Common Name: Valerian
Scientific Name: Valeriana jatamansii Jones
Nepali Name: Sugandhwal, Samayo
Family Name: Valerianaceae
Parts Used: Rhizome
Main Uses: Rhizome and root have medicinal properties to relief from pain, heal wound
Medicinal Properties: treatment of Epilepsy, Dysentery, high blood pressure related problems
Active Compounds: N/A

Introduction: Perennial aromatic herb about 50 cm high with a thick rootstock. Basal leaves long petioled, ovate, acuminate, dentate or sinuate, cauline leaves short petioled, opposite, small. Flowers white or tinged with pink, in terminal corymbs.  Ramets numerous, intermixed, in cluster. Rhizome spread parallel to the ground surface, rooting.

Availability: Distributed from 1500 to 3600 m usually in north facing cool forest areas, shrubby areas and open places. Abundant from 1500 to 2000 m in north facing cool, shady and moist slopes. Occurs in almost all hilly districts from East to West Nepal. Common in forests of Rhododendron, Juglans, Taxus etc. Dense in Rhododendron and Pine forests in Western Nepal.

Harvesting Time: November to December

Description of traded part: Rhizome is 2 to 7 cm long, strong, woody in nature, unbranched, brown, scented very strongly, smells like animal, possessing fine roots, spot showing maximum leaf fall.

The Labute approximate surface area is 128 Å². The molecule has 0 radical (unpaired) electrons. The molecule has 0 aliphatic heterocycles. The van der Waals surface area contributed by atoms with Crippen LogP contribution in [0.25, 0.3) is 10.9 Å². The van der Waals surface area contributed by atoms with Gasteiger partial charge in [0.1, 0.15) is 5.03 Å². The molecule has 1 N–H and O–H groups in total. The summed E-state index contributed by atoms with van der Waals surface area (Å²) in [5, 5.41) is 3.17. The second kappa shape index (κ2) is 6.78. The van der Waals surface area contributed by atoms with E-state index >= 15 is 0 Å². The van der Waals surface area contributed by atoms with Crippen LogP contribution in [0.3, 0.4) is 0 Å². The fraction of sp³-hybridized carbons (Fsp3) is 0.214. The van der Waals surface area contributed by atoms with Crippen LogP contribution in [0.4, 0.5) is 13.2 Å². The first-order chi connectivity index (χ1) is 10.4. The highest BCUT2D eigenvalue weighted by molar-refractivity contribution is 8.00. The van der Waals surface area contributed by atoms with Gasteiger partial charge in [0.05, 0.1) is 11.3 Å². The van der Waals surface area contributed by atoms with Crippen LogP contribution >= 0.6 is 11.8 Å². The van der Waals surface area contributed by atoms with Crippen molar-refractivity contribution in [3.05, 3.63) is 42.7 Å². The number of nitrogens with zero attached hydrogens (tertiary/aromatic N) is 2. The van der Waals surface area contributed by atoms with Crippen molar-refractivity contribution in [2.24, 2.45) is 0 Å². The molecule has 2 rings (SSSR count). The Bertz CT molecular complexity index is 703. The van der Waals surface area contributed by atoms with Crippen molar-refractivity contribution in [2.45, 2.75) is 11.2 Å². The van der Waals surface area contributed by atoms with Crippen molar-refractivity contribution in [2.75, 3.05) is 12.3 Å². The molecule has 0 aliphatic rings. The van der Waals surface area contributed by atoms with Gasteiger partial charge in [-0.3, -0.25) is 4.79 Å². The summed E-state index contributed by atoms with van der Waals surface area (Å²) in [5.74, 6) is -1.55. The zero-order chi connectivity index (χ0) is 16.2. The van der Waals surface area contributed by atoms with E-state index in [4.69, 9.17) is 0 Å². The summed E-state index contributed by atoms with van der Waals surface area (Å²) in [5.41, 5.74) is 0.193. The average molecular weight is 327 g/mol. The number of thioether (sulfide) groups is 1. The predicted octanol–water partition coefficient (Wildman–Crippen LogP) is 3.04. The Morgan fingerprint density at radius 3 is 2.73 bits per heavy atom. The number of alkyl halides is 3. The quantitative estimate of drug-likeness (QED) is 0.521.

Uses: Rhizome and root have medicinal properties to relief from pain, heal wound, stimulant, sleepiness, anemia, gastric, digestive, expectorant, diuretic and killing germs. In Ayurvedic system, used in the treatment of mental problem, spinal related diseases, headache, stomach and eye pain, Epilepsy, Dysentery, high blood pressure related problems, Gastritis etc.

 

Essential oil is extracted from the rhizome and root of Valerian. Essential oil is used commercially in the manufacture of perfume, cosmetics or other industrial materials. Essential oil is also used to manufacture hair oil, perfume and incense and in the treatment of spinal related diseases.

Conservation Status: Government of Nepal has prioritized it for Cultivation and Conservation.